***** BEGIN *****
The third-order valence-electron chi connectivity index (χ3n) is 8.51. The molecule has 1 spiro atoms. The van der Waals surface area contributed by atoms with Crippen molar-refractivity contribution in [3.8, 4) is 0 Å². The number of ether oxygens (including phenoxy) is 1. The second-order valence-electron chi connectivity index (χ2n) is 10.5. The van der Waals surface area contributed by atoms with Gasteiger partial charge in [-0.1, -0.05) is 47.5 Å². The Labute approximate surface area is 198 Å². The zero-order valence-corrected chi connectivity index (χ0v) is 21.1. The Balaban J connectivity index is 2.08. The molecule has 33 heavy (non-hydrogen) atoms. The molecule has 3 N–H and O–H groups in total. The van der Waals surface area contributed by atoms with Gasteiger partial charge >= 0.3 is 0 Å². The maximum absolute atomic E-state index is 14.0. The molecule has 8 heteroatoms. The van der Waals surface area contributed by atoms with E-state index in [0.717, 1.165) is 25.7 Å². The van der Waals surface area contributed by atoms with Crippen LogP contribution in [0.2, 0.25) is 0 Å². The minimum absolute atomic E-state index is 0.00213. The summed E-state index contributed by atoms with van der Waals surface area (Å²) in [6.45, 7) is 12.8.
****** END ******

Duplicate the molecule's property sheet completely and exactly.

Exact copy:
The third-order valence-electron chi connectivity index (χ3n) is 8.51. The molecule has 1 spiro atoms. The van der Waals surface area contributed by atoms with Crippen molar-refractivity contribution in [3.8, 4) is 0 Å². The number of ether oxygens (including phenoxy) is 1. The second-order valence-electron chi connectivity index (χ2n) is 10.5. The van der Waals surface area contributed by atoms with Gasteiger partial charge in [-0.1, -0.05) is 47.5 Å². The Labute approximate surface area is 198 Å². The zero-order valence-corrected chi connectivity index (χ0v) is 21.1. The Balaban J connectivity index is 2.08. The molecule has 33 heavy (non-hydrogen) atoms. The molecule has 3 N–H and O–H groups in total. The van der Waals surface area contributed by atoms with Gasteiger partial charge >= 0.3 is 0 Å². The maximum absolute atomic E-state index is 14.0. The molecule has 8 heteroatoms. The van der Waals surface area contributed by atoms with E-state index in [0.717, 1.165) is 25.7 Å². The van der Waals surface area contributed by atoms with Crippen LogP contribution in [0.2, 0.25) is 0 Å². The minimum absolute atomic E-state index is 0.00213. The summed E-state index contributed by atoms with van der Waals surface area (Å²) in [6.45, 7) is 12.8.